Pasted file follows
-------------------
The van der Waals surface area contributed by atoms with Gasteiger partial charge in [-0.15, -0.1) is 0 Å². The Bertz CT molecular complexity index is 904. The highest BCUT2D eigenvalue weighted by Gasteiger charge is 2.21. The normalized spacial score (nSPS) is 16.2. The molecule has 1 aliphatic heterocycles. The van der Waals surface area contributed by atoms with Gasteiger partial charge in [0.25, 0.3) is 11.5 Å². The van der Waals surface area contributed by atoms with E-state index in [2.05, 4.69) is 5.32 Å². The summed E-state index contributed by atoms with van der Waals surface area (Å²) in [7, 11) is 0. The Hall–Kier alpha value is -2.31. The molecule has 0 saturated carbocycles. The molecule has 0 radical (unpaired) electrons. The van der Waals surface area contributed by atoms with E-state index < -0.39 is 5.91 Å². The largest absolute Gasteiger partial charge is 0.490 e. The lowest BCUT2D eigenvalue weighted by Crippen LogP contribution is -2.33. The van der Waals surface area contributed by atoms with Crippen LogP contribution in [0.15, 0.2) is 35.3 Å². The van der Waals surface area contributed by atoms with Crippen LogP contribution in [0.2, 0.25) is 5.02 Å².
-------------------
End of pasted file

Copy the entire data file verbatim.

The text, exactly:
The van der Waals surface area contributed by atoms with Gasteiger partial charge in [-0.15, -0.1) is 0 Å². The Bertz CT molecular complexity index is 904. The highest BCUT2D eigenvalue weighted by Gasteiger charge is 2.21. The normalized spacial score (nSPS) is 16.2. The molecule has 1 aliphatic heterocycles. The van der Waals surface area contributed by atoms with Gasteiger partial charge in [0.25, 0.3) is 11.5 Å². The van der Waals surface area contributed by atoms with E-state index in [2.05, 4.69) is 5.32 Å². The summed E-state index contributed by atoms with van der Waals surface area (Å²) in [7, 11) is 0. The Hall–Kier alpha value is -2.31. The molecule has 0 saturated carbocycles. The molecule has 0 radical (unpaired) electrons. The van der Waals surface area contributed by atoms with E-state index < -0.39 is 5.91 Å². The largest absolute Gasteiger partial charge is 0.490 e. The lowest BCUT2D eigenvalue weighted by Crippen LogP contribution is -2.33. The van der Waals surface area contributed by atoms with Crippen LogP contribution in [0.15, 0.2) is 35.3 Å². The van der Waals surface area contributed by atoms with Crippen LogP contribution in [0.2, 0.25) is 5.02 Å².